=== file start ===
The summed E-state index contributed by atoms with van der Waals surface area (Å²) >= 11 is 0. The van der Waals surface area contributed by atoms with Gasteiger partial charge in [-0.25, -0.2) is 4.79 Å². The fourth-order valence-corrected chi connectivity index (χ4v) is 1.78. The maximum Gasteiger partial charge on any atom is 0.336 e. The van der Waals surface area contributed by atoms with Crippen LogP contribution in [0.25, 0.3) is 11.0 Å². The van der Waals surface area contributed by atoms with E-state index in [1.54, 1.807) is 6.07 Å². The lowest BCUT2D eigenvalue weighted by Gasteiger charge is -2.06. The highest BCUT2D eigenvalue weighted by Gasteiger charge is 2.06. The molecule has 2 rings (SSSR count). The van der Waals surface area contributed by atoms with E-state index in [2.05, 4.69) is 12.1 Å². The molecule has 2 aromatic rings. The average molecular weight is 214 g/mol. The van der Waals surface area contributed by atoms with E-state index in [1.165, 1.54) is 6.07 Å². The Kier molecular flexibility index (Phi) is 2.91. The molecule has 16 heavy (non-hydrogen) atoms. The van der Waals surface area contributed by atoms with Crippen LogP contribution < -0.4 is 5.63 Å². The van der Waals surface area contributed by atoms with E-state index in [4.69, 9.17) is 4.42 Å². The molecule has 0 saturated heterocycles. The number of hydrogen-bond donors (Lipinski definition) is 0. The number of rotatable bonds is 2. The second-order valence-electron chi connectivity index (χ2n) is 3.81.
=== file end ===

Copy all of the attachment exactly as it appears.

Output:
The summed E-state index contributed by atoms with van der Waals surface area (Å²) >= 11 is 0. The van der Waals surface area contributed by atoms with Gasteiger partial charge in [-0.25, -0.2) is 4.79 Å². The fourth-order valence-corrected chi connectivity index (χ4v) is 1.78. The maximum Gasteiger partial charge on any atom is 0.336 e. The van der Waals surface area contributed by atoms with Crippen LogP contribution in [0.25, 0.3) is 11.0 Å². The van der Waals surface area contributed by atoms with E-state index in [1.54, 1.807) is 6.07 Å². The lowest BCUT2D eigenvalue weighted by Gasteiger charge is -2.06. The highest BCUT2D eigenvalue weighted by Gasteiger charge is 2.06. The molecule has 2 rings (SSSR count). The van der Waals surface area contributed by atoms with E-state index in [2.05, 4.69) is 12.1 Å². The molecule has 2 aromatic rings. The average molecular weight is 214 g/mol. The van der Waals surface area contributed by atoms with E-state index in [1.165, 1.54) is 6.07 Å². The Kier molecular flexibility index (Phi) is 2.91. The molecule has 16 heavy (non-hydrogen) atoms. The van der Waals surface area contributed by atoms with Crippen LogP contribution < -0.4 is 5.63 Å². The van der Waals surface area contributed by atoms with E-state index in [4.69, 9.17) is 4.42 Å². The molecule has 0 saturated heterocycles. The number of hydrogen-bond donors (Lipinski definition) is 0. The number of rotatable bonds is 2. The second-order valence-electron chi connectivity index (χ2n) is 3.81.